Feb 15, 2017
From the March 1974 issue
4th joint experiment
The 4th electronics experiment to be carried out under the agreement between CERN and the Institute for High Energy Physics at Serpukhov was installed at the IHEP 76 GeV proton synchrotron in October 1972. It has now gathered a large amount of data.
The experiment, involving physicists from Karlsruhe, Pisa, Serpukhov and Vienna, studies the charge exchange interaction π– + p → n + neutrals. The Karlsruhe and Pisa groups had examined this interaction at the CERN PS, detecting γ-rays and neutrons in coincidence. They were interested in carrying the study to higher energies, extending the mass range available for π0π0 and searching for higher mass resonances. A Serpukhov group, led by Yu D Prokoshkin, having completed an optical spark chamber experiment, was interested in gathering higher statistics on the interaction giving a neutron and a single neutral pion.
On the assumption of charge independence for the pion–nucleon interaction, the amplitude for charge exchange is determined by the difference between the amplitudes for elastic π+p and π–p scattering. The charge exchange reaction is also considered the most suitable for testing the Regge picture of high-energy interactions, central to many recent theoretical models. From both points of view, the high statistical and systematic accuracy expected in the new experiment is essential.
• Compiled from texts on pp83–84.
First pions at SIN
Protons were accelerated to full energy in the ring cyclotron of the Swiss Institute for Nuclear Research, SIN, for the first time on 18 January. A 590 MeV beam has been extracted and pions have been detected from the first target.
During the coming two months, another pion beam will be installed and three experiments around the first target will be made ready. By midsummer, the area around the second target will become operational together with two more pion beams and the neutron time-of-flight path. Muons from a superconducting solenoid are expected later in the summer and polarised protons by the autumn.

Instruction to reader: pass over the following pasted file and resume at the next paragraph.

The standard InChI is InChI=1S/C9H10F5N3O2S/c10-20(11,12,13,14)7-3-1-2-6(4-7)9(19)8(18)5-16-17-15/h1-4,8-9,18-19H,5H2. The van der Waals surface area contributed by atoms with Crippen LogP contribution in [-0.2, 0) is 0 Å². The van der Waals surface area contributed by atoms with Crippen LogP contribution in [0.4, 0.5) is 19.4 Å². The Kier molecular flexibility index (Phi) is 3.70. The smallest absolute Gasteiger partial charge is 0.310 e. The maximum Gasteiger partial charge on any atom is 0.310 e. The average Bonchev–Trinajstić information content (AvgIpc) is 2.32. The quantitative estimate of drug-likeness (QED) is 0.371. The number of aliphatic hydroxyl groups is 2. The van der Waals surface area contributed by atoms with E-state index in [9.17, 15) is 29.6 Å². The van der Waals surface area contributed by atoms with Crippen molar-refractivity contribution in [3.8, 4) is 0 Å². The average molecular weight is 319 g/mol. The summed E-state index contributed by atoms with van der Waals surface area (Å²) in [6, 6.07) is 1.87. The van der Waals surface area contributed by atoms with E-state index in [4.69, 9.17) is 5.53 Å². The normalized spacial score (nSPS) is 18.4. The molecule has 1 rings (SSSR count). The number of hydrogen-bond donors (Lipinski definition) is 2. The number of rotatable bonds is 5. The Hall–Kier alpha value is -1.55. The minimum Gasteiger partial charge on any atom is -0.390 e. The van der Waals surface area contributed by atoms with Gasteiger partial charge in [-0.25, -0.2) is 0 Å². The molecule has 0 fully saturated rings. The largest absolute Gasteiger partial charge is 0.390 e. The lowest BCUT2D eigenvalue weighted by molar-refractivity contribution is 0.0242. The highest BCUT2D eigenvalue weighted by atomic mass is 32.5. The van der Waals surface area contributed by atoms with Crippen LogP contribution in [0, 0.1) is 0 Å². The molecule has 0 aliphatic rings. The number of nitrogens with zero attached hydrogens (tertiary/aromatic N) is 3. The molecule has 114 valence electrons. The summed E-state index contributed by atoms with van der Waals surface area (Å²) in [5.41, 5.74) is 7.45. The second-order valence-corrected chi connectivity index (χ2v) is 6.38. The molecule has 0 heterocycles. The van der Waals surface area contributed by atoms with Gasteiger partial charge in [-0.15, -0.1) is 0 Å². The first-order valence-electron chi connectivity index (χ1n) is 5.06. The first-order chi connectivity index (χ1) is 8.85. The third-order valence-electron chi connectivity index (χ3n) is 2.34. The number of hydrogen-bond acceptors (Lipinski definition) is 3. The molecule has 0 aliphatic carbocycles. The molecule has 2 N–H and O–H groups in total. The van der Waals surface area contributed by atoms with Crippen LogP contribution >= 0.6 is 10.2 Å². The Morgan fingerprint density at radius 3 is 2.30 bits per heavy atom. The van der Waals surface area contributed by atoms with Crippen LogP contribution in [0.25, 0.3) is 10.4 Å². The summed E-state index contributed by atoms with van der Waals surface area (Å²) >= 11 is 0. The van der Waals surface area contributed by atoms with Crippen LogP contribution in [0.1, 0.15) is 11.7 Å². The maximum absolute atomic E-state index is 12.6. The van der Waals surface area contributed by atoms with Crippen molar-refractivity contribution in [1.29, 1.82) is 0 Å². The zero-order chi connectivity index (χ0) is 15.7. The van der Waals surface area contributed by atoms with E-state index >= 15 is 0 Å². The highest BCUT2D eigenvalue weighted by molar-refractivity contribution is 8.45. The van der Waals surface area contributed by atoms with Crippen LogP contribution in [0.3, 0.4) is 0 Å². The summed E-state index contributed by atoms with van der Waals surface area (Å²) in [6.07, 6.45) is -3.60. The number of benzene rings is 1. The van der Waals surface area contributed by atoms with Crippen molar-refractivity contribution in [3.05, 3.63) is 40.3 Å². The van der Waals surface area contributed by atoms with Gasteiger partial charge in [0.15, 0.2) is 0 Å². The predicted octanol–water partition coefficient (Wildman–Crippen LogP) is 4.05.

With this “meson factory”, Professor W Blaser and his team have added a very important facility to Europe’s armoury for nuclear-physics research.
• Compiled from texts on pp85–88.
Under construction, the CERN muon storage ring requires extremely careful assembly since it will be used in an experiment to measure the “g-2” value of the muon anomalous magnetic moment to very high accuracy. The ring will be tested in the summer.
• Compiled from text on p79.
By 1979, the anomalous magnetic moment of the muon, g-2, had been measured at CERN to an unprecedented precision of 7.3 ppm, differing significantly from the Standard Model (SM) prediction, a discrepancy that could point to physics beyond the SM. More accuracy was required and investigations continued at BNL Brookhaven, with a 0.54 ppm result reported in 2006. However, the uncertainty was still below the five-standard deviation confidence level needed to test theoretical estimates of the hadronic contribution. So in 2013 the BNL ring was transported intact to Fermilab by land, sea and river – a remarkable feat. There, with much new and improved instrumentation, experiment E989 is aiming to reach 0.14 ppm and first-physics data-taking is expected soon.
The IHEP-CERN teams at the U-70 machine observed the eponymous Serpukhov effect, the rise in total cross-sections for K+p interactions above about 15 GeV. Subsequent measurements at CERN and Fermilab showed this to be a universal high-energy phenomenon for all hadrons, phenomenologically described by Regge theory as the exchange of “objects” called pomerons. Still fashionable, feasible pomeron structure is being studied by various experiments at the LHC.
About the author
Compiled by Peggie Rimmer.